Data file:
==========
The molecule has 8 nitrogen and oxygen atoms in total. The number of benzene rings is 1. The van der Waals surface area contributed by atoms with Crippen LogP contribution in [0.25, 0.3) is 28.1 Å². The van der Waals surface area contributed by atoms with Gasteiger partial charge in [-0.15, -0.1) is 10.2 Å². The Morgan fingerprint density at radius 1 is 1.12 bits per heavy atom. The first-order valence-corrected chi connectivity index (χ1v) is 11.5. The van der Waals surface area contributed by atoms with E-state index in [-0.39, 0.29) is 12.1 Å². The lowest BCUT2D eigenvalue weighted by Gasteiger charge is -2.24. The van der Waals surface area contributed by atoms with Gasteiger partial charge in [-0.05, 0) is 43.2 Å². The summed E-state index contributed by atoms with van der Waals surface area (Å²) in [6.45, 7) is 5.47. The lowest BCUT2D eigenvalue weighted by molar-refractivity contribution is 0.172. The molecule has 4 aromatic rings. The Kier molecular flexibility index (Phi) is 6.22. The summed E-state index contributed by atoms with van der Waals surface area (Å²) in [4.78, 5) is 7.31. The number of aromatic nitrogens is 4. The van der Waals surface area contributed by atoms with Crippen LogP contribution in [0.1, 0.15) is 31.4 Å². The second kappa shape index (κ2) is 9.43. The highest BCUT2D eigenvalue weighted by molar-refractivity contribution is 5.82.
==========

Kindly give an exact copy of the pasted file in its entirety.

The molecule has 8 nitrogen and oxygen atoms in total. The number of benzene rings is 1. The van der Waals surface area contributed by atoms with Crippen LogP contribution in [0.25, 0.3) is 28.1 Å². The van der Waals surface area contributed by atoms with Gasteiger partial charge in [-0.15, -0.1) is 10.2 Å². The Morgan fingerprint density at radius 1 is 1.12 bits per heavy atom. The first-order valence-corrected chi connectivity index (χ1v) is 11.5. The van der Waals surface area contributed by atoms with E-state index in [-0.39, 0.29) is 12.1 Å². The lowest BCUT2D eigenvalue weighted by Gasteiger charge is -2.24. The van der Waals surface area contributed by atoms with Gasteiger partial charge in [-0.05, 0) is 43.2 Å². The summed E-state index contributed by atoms with van der Waals surface area (Å²) in [6.45, 7) is 5.47. The lowest BCUT2D eigenvalue weighted by molar-refractivity contribution is 0.172. The molecule has 4 aromatic rings. The Kier molecular flexibility index (Phi) is 6.22. The summed E-state index contributed by atoms with van der Waals surface area (Å²) in [4.78, 5) is 7.31. The number of aromatic nitrogens is 4. The van der Waals surface area contributed by atoms with Crippen LogP contribution in [0.1, 0.15) is 31.4 Å². The second kappa shape index (κ2) is 9.43. The highest BCUT2D eigenvalue weighted by molar-refractivity contribution is 5.82.